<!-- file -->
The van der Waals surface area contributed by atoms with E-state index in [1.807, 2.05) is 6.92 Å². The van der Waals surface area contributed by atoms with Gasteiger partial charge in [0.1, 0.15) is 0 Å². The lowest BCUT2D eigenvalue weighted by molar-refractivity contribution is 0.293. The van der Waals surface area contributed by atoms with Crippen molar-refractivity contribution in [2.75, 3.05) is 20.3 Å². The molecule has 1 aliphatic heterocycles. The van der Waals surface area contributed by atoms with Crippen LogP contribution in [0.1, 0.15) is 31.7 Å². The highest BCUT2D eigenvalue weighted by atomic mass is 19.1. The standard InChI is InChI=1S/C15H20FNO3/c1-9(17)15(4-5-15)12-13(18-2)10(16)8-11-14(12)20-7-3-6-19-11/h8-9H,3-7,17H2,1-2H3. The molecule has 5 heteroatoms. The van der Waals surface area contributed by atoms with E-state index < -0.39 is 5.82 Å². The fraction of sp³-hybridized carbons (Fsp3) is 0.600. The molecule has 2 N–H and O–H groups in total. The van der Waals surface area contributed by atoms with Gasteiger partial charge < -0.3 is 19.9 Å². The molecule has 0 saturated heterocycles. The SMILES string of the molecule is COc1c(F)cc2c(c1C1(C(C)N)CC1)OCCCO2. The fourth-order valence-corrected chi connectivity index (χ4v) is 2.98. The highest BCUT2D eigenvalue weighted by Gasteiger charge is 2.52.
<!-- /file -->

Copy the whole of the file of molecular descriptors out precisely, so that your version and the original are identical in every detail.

The van der Waals surface area contributed by atoms with E-state index in [1.807, 2.05) is 6.92 Å². The van der Waals surface area contributed by atoms with Gasteiger partial charge in [0.1, 0.15) is 0 Å². The lowest BCUT2D eigenvalue weighted by molar-refractivity contribution is 0.293. The van der Waals surface area contributed by atoms with Crippen molar-refractivity contribution in [2.75, 3.05) is 20.3 Å². The molecule has 1 aliphatic heterocycles. The van der Waals surface area contributed by atoms with Crippen LogP contribution in [0.1, 0.15) is 31.7 Å². The highest BCUT2D eigenvalue weighted by atomic mass is 19.1. The standard InChI is InChI=1S/C15H20FNO3/c1-9(17)15(4-5-15)12-13(18-2)10(16)8-11-14(12)20-7-3-6-19-11/h8-9H,3-7,17H2,1-2H3. The molecule has 5 heteroatoms. The van der Waals surface area contributed by atoms with E-state index < -0.39 is 5.82 Å². The fraction of sp³-hybridized carbons (Fsp3) is 0.600. The molecule has 2 N–H and O–H groups in total. The van der Waals surface area contributed by atoms with Gasteiger partial charge < -0.3 is 19.9 Å². The molecule has 0 saturated heterocycles. The SMILES string of the molecule is COc1c(F)cc2c(c1C1(C(C)N)CC1)OCCCO2. The fourth-order valence-corrected chi connectivity index (χ4v) is 2.98. The highest BCUT2D eigenvalue weighted by Gasteiger charge is 2.52.